09/17/2013 04:38 pm ET Updated Dec 06, 2017

Cameo Appearances

As the State Hermitage Museum in St. Petersburg, Russia nears its 250th anniversary in 2014, its celebrated founder takes center stage in a new exhibition at the Georgia Museum of Art. "Exuberance of Meaning: the Art Patronage of Catherine the Great" features imperial portraits, liturgical vessels, icons and porcelain that Russia's empress commissioned both for herself and her "favorites" and courtiers (September 21, 2013 to January 5, 2014).

With deep pockets, Catherine the Great lured some of Europe's most talented architects and artists to St. Petersburg to produce everything from elegant palaces and interiors to a monumental tribute to Peter the Great. Focusing on decorative arts, "Exuberance of Meaning" explores how Russia's empress blended traditions of Byzantine art with the trendy neoclassical style of the Enlightenment. The takeaway of this thoughtful show is that Catherine II's dazzling commissions were not just imperial eye candy, but expressions of rich, symbolic cultural meaning.

"An intellectual at heart, Catherine the Great had an amazing talent for creating visual programs to express important ideas that conveyed her values," says exhibition curator Dr. Asen Kirin, associate professor of art history and associate director of the Lamar Dodd School of Art. "The way Catherine was able to generate a complex, sophisticated program had to do with knowledge she gained as an art collector and from books and carved stones, medals and coins."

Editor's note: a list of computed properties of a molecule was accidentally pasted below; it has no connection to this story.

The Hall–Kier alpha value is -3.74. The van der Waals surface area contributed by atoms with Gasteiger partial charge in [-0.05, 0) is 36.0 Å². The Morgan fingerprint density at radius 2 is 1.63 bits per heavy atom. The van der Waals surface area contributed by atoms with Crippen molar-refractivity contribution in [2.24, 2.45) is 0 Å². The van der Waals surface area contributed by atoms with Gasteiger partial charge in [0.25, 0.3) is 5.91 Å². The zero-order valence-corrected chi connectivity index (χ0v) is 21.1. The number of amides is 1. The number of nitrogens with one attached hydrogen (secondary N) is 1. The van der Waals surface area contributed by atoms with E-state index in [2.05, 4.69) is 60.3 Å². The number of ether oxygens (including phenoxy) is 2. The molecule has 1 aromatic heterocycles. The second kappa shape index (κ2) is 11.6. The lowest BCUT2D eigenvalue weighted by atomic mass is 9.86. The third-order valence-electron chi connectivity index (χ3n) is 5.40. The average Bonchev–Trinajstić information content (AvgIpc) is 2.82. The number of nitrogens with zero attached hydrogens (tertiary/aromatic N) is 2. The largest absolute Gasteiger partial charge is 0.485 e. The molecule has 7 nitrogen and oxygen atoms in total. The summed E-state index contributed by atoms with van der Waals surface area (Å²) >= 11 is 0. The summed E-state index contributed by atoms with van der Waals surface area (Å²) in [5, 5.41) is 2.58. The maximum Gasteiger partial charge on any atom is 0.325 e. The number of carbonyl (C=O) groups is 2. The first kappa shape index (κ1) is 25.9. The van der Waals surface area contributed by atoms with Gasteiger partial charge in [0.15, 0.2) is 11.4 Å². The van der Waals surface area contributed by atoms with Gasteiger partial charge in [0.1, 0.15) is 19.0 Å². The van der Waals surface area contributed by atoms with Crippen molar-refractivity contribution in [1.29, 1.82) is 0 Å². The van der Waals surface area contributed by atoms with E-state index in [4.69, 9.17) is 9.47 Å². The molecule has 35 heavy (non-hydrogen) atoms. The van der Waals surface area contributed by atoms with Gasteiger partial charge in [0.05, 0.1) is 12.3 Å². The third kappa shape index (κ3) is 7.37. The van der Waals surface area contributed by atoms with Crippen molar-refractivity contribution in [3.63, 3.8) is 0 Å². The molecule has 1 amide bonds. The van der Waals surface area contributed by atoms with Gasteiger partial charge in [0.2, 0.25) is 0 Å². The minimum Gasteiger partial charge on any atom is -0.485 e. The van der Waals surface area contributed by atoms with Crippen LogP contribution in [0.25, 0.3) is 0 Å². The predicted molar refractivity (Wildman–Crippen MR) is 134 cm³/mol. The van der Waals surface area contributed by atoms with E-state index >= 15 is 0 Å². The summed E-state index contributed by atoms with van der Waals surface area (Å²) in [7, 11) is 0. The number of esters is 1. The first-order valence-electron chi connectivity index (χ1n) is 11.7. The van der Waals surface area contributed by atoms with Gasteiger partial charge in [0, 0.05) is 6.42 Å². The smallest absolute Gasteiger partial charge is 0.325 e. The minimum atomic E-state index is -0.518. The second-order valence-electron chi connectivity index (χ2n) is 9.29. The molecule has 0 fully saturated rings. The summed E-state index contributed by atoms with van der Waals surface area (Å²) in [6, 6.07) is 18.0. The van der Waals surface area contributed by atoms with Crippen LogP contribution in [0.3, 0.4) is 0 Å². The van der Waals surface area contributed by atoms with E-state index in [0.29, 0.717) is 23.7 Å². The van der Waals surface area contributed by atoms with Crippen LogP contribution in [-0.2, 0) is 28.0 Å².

Round box with Catherine II as Minerva, Paris, 1781-82, gold and verre églomisé, Hillwood Museum and Gardens, Bequest of Marjorie Merriweather Post, 1973

The first gallery introduces the German-born empress as an enlightened arts patron -- an image she cultivated through numerous portrait commissions in sculpture, painting, engraved gems and medals. In Minerva, Catherine found the model prototype of a powerful feminine figure and there are splendid examples of medals, cameos and stylish boxes starring the empress as the warrior goddess of wisdom and the arts. We also get a sense of the wealth and opulence of Catherine's court -- an exquisite diamond pendant watch features her monogram, EII for Ekaterina the second, topped by the imperial crown, all in rubies.


Pendant watch with cipher of Catherine II, D. T. Mussard, Saint Petersburg, 1786-96, gold, diamonds, & rubies, Hillwood Museum and Gardens, Bequest of Marjorie Merriweather Post, 1973

Early in her 34-year reign, Catherine the Great became smitten with Neoclassicism, the design style inspired by excavations at the ancient cities of Herculaneum and Pompeii. Antiquity fit neatly with Catherine's politics, reflecting Russia's shared heritage with Europe through ancient Greek colonies on the Black Sea and her "Greek Plan" to resurrect a Christian Byzantine empire in Turkish Constantinople. Of her many collecting areas, Catherine was most passionate about engraved gems, especially from antiquity, which she saw as an endless source of knowledge about art and history. Carved gems appear in the majority of the show's objects -- everything from chalices to dinnerware.